Handy had been charged with first- and second-degree rape, first- and third-degree burglary, second-degree assault and false imprisonment in the alleged attack of his former fiancee during June of last year.
Testimony in the two-day trial concluded Wednesday, with closing statements being delivered to the jury Thursday morning.
Assistant State's Attorney Diane Cuilhe urged jurors to look at the consistency of the victim's statement and the fact the defendant denied he had been at her apartment at the time of the attack to police when first questioned. DNA evidence, she said, later forced him to admit his presence.
Cuilhe also pointed to inaccuracies in Handy's testimony and reason for being at the victim's house at an odd hour.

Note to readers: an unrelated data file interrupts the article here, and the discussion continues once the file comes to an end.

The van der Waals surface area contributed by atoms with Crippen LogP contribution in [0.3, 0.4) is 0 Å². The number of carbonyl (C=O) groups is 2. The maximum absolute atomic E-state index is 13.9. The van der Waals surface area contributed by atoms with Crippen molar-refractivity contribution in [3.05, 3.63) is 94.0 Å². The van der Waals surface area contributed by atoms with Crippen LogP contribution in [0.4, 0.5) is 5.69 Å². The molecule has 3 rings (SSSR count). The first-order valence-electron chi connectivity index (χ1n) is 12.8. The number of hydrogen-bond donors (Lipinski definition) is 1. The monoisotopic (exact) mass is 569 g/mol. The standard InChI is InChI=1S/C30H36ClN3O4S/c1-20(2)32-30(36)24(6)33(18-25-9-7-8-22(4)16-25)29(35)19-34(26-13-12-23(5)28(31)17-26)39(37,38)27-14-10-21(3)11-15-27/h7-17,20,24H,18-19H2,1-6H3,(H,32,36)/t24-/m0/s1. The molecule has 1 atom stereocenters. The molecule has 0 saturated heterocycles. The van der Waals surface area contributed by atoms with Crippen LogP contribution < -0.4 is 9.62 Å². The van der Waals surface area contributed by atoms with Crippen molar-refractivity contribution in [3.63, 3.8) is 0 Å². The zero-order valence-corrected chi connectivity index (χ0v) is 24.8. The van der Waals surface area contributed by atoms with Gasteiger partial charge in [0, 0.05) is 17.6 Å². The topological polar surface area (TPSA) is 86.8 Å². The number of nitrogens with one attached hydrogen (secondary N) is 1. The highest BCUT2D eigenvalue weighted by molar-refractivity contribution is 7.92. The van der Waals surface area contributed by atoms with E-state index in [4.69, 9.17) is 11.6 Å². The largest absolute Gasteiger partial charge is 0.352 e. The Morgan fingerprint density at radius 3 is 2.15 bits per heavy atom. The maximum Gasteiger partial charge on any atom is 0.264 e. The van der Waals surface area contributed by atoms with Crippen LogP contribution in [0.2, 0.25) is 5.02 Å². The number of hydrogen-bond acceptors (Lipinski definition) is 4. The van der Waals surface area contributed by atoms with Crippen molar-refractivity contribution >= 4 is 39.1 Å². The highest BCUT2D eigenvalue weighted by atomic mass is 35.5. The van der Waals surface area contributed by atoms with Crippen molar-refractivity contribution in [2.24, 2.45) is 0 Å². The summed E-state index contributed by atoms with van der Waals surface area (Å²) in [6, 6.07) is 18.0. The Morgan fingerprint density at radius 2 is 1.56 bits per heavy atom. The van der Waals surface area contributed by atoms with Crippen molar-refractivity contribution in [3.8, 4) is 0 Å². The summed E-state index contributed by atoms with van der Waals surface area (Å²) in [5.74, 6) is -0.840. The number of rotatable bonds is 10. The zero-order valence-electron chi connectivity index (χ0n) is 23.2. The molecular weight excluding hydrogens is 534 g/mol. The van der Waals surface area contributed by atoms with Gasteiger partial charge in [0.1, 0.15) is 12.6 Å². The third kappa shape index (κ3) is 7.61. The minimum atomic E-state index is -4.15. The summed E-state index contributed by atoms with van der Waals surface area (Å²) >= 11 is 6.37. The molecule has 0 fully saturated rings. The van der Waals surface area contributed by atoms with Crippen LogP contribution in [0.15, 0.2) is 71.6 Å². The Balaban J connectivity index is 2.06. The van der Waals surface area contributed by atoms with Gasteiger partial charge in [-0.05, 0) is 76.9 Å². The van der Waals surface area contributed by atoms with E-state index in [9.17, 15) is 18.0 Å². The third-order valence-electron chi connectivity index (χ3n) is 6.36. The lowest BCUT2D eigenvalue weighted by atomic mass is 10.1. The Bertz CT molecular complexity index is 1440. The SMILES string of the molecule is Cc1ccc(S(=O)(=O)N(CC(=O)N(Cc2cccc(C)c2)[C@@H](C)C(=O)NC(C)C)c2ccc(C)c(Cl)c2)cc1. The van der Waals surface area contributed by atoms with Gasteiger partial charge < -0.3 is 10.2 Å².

"Why did he find it appropriate to call her up and have a chat at 4 in the morning?" Cuilhe said. "The mere fact he was crouching next to the door and hiding shows he was there for nefarious purposes."
Handy's defense lawyer, David Resnick, picked apart the state's case during his closing statement to the jury of four women and eight men.
"I don't think in this case you saw the best of the criminal justice system," Resnick said.
He then began to question why police had not fingerprinted the victim's door, the pepper spray she tried to use on Handy or the kitchen knife she says she used to try to get Handy to leave her alone.
Resnick said he didn't believe the photographs of the victim's apartment showed enough of a struggle took place.
"We are claiming she staged the scene," he said.
Resnick also cast doubt on the testimony of police officers and a sexual assault forensic examination nurse. He claimed there were "glaring inaccuracies" in the timeline of when police officers were called and arrived, and when the victim was examined at the hospital.